The Wizard Earl and the Gunpowder plot | Society X
Duke Somerset Edmund Beaufort, 2. Duke Somerset Henry Beaufort, 3. Duke of Somerset Edmund Beaufort, 4. From what bird came the feather? The mind or imagination of man was likened to a bird in a metaphor standard to the great Renaissance humanists. The fulcrum is a sort of equals-sign; the length of the beam on either side can be compared to a numerical multiplier; the weights are the multiplicands.
What does the equation mean?
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Yet he became a true Renaissance nobleman, a leading intellectual, alchemist, and cartographer. He was a great scholar and became the patron of the English astronomer Thomas Harriot, the first man to map the surface of the moon. He was also a central figure in what became known later as "The School of Night", with Marlowe prominent among its members.
He owned massive estates in southern England as well as the north - his main establishment being Petworth in Sussex. At his own expense he equipped several vessels and personally helped in the destruction of the Armada. But when it came to the management of the Castle and its estates, he made a crucial error. He appointed his distant cousin, Thomas, to manage his affairs in Alnwick.
Thomas abused his office, exploiting tenants and pocketing money. Worse was to come. In , he was revealed, along with Guy Fawkes, as one of the key gunpowder plotters. Joined Aug 18, Messages 19, Likes Points Good find :yeay:. The details and circumstances of Marlowe's death remained undiscovered until , though lurid and far-fetched accounts did start to appear in the late s. The details of the Inquisition clearly passed from the Queen's Coroner to the Queen herself and her Privy Council, so these details will have become known to a select circle within a few days.
How much became known to Marlowe's friends and associates in the world of the theatre and espionage, and in the so-called School of Night , is much more uncertain, though the fact of Marlowe's death was certainly known, for instance, to the dramatist George Peele, before the end of June Marlowe was involved as a secret service agent in the dark Elizabethan world of spying, double-dealing, disguise, plotting and political assassination.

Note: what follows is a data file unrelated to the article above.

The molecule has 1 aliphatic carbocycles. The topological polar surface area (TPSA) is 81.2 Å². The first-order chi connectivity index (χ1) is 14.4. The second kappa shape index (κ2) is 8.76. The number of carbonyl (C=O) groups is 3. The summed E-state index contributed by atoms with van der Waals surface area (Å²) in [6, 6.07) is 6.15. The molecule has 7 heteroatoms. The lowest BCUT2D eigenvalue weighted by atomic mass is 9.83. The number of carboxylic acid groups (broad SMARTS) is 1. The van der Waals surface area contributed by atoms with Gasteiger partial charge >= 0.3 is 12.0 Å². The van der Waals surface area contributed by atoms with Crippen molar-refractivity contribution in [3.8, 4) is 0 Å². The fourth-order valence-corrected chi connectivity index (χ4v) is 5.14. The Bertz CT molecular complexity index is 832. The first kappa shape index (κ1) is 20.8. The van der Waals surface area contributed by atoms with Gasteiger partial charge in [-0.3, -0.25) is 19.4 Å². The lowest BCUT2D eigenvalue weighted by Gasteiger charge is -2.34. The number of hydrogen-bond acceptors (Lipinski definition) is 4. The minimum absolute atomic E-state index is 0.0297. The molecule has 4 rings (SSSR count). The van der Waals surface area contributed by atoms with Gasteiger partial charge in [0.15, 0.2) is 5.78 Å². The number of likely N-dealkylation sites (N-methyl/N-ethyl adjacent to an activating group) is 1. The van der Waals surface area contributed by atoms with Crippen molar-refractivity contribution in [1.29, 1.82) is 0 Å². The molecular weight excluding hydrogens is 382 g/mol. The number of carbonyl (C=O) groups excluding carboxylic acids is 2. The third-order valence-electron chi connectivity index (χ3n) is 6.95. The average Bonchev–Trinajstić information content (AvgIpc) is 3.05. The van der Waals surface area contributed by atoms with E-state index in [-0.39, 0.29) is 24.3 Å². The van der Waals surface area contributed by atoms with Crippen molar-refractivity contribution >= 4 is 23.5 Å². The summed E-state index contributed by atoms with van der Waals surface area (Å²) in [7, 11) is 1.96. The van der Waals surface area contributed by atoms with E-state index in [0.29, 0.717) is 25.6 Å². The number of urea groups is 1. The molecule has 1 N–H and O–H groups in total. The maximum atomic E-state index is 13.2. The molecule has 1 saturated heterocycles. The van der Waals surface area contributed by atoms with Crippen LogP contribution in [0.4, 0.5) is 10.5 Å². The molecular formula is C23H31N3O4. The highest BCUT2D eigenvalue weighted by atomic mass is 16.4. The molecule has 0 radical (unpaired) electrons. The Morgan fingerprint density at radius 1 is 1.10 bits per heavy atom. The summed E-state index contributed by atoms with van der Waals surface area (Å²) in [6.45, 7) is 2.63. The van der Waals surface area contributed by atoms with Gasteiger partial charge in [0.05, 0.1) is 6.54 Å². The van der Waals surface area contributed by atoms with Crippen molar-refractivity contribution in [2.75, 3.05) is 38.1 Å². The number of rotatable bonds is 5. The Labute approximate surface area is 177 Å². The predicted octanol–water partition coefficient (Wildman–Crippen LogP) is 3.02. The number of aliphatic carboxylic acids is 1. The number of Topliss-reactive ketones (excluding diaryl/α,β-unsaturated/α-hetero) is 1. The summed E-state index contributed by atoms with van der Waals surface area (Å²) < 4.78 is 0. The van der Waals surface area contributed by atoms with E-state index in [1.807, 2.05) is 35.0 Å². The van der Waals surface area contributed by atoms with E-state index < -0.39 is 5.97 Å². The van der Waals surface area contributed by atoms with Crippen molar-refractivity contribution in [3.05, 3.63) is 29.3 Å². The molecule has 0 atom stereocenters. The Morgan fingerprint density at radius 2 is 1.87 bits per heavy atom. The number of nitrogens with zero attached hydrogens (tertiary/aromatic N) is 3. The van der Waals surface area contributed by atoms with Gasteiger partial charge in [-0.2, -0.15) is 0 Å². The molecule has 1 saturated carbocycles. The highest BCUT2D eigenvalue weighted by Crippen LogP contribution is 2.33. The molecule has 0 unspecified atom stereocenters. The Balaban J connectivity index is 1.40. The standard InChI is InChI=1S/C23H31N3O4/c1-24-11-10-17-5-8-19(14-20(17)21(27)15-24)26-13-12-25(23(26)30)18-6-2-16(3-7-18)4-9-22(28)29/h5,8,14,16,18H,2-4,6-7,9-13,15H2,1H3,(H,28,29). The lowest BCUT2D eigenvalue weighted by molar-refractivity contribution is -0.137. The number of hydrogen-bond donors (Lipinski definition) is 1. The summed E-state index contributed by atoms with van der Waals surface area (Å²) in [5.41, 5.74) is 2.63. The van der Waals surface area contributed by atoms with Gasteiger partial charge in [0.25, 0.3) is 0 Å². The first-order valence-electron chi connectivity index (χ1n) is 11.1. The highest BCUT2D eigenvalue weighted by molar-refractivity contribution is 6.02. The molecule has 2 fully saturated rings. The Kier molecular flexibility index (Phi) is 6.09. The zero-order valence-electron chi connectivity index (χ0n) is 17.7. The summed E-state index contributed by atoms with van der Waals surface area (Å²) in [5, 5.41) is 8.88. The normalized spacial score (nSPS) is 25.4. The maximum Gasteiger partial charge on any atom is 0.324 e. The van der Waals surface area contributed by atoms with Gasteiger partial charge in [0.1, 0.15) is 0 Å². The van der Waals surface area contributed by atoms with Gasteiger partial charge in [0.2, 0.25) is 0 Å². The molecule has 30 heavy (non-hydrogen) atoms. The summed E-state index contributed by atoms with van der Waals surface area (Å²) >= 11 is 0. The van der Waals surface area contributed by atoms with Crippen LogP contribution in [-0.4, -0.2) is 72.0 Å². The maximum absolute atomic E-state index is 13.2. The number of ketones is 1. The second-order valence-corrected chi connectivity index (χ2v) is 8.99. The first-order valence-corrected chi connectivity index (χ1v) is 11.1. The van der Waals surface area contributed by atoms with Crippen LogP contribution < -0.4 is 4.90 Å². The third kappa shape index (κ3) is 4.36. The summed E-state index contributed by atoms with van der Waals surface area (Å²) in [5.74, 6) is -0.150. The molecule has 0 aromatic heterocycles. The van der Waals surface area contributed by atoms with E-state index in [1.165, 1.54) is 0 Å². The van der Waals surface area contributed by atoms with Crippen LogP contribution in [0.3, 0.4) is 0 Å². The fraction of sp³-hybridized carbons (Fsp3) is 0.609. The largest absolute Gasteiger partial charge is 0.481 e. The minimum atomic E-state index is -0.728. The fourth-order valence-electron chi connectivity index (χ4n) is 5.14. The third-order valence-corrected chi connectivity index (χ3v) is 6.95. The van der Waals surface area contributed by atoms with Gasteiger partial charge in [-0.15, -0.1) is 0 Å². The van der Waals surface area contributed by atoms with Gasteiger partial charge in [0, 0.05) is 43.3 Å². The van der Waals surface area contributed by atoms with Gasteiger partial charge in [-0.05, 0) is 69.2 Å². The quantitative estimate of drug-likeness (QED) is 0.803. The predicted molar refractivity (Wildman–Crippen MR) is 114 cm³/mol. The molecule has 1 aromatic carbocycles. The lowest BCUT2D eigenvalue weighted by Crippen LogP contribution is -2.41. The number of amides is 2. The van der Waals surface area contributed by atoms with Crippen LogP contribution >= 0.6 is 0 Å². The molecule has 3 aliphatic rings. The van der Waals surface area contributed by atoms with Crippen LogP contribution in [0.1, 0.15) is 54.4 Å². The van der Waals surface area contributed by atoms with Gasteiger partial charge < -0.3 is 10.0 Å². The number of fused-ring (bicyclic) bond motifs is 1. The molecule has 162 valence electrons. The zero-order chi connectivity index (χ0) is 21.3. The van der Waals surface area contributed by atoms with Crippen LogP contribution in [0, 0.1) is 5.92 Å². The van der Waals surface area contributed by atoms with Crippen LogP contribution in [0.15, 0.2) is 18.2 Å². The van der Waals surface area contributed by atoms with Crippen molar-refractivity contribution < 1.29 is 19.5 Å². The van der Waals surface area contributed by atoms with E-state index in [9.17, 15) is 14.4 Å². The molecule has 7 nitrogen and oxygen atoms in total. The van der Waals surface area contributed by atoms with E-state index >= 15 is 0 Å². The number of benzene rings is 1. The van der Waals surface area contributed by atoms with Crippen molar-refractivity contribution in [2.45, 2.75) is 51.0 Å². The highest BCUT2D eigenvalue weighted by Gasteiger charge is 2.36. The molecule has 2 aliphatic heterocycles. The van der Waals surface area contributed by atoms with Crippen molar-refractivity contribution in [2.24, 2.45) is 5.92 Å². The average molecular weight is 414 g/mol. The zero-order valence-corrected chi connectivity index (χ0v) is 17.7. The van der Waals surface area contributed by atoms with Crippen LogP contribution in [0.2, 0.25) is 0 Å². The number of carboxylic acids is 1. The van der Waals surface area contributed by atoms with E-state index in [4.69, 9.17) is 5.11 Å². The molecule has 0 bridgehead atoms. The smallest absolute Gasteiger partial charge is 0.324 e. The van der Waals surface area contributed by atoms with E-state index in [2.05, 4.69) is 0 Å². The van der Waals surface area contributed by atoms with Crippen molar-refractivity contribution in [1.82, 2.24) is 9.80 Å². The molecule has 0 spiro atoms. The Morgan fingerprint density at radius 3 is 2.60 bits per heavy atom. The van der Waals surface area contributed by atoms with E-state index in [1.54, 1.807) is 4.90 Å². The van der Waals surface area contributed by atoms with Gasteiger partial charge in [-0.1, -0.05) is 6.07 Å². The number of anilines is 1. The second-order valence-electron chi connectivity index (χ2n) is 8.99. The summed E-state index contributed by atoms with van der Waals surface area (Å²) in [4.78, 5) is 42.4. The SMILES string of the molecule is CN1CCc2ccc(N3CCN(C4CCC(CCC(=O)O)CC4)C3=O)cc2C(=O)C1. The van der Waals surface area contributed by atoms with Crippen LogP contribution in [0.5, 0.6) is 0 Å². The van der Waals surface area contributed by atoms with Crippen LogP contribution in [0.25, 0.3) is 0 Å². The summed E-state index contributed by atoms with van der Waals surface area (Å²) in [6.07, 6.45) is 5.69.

His death, viewed in this light, would apparently make more sense. However, to accept this motive for his murder we have to make a plausible attempt at identifying both the real murderers or authors of the plot and the reasons why they wanted Marlowe out of the way.
Bernard Quaritch Ltd
It is, of course, absolutely certain that there was secret service involvement in the plot, and this accounts for the group of extraordinary personalities that gathered together that day in Deptford. Only Frizer is not known to have had any specific secret service connections, but, of course, his master, Thomas Walsingham was a master spy in his own right, and Frizer would be there to do his master's bidding.
Rumours of atheism, heresy, and black magic that gathered around them indicate how the ignorant came to regard their insatiable quest for knowledge and debate. Marlowe, as a member, would have known their secrets, and had they had they had something to hide might have revealed it under torture. However, the idea of murdering Marlowe to protect themselves seems totally out of character, and would surely have never been accepted by this brave band of free-thinking pioneers.
Sir Walter De Riddlesford
Nevertheless the idea cannot be totally dismissed. Designs are by Simon Higlett.
The School of Night investigates the mystery surrounding Marlowe's sudden untimely death and his association with the leading political and literary figures of the 16th-century including Thomas Kyd, Sir Walter Ralegh and William Shakespeare. Perhaps the first Cambridge spy, he was recruited by Sir Francis Walsingham as a part-time secret service agent prior to beginning a glowing literary career.